Semiparametric Applications in Economic Growth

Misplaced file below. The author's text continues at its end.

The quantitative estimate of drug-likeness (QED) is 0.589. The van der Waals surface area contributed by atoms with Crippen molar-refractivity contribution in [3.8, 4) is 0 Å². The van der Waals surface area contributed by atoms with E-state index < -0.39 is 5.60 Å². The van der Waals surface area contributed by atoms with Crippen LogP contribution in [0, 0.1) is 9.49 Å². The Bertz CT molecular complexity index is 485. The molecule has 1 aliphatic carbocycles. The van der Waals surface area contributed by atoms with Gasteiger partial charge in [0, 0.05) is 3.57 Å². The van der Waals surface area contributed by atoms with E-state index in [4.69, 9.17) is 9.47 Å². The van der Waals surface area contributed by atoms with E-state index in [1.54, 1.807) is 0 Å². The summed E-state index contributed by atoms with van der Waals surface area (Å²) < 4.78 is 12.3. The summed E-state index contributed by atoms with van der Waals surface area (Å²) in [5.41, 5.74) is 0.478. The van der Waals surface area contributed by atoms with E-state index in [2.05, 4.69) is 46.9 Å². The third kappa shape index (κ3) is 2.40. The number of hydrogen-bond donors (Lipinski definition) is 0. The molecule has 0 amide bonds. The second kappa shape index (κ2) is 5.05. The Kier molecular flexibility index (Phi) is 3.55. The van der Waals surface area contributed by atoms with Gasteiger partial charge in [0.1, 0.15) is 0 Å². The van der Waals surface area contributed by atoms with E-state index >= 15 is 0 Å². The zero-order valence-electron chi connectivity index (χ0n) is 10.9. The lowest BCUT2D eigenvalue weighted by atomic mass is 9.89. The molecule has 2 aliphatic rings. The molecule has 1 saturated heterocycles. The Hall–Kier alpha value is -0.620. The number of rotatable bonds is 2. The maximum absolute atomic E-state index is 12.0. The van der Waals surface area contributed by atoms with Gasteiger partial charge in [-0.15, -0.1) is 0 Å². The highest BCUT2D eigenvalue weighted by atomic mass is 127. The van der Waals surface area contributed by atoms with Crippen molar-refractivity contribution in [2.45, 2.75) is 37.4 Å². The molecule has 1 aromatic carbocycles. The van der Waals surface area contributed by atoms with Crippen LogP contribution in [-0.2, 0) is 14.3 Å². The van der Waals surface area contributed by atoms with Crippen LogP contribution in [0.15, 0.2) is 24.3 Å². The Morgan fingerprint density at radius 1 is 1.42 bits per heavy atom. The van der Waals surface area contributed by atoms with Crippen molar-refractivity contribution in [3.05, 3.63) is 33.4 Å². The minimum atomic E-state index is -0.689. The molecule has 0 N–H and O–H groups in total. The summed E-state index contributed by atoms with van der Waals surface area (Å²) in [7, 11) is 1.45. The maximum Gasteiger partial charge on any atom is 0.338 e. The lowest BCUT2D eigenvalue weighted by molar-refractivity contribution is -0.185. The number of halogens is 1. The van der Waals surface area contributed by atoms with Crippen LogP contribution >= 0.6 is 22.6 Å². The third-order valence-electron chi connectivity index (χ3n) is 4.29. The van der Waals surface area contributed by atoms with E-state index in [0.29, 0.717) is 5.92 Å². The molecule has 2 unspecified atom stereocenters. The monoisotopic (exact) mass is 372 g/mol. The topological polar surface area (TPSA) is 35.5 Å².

This dissertation consists of three essays that deals with estimation of semiparametric regression methods in macroeconomic context. Chapter 1 introduces the building-blocks of the non-/semiparametric regression methods. A literature review is provided to support the estimation methodologies employed in the subsequent chapters. I survey some nonparametric estimation techniques, including (i) the local least squares kernel estimator; (ii) nonparametric series estimator; (iii) estimation of nonparametric models with endogeneity; and (iv) nonparametric estimation of panel data models. I also survey different bootstrapping methods for nonparametric regression methods. In Chapter 2 we consider a spatial Durbin model with unknown functional-coefficients and nonparametric spatial weights. We apply series approximation method to estimate the unknown functional coefficients and spatial weighting functions via a nonparametric two-stage least squares (or 2SLS) estimation method. We illustrate proposed estimation method to re-examine national economic growth by augmenting the conventional Solow economic growth convergence model with unknown spatial interactive structures of the national economy, as well as country-specific Solow parameters, where the spatial weighting functions and Solow parameters are allowed to be a function of geographical distance and the countries' openness to trade, respectively. In Chapter 3 I re-investigate the relationship between public debt and economic growth and try to expose nonlinearity in this link through using an endogenous smooth coefficient approach. I find some evidence of parameter heterogeneity in the debt-growth link that may be governed by the institutional quality of countries. My results show a significant negative effect of public debt on economic growth for the countries with the lowest democracy score and high democracy score.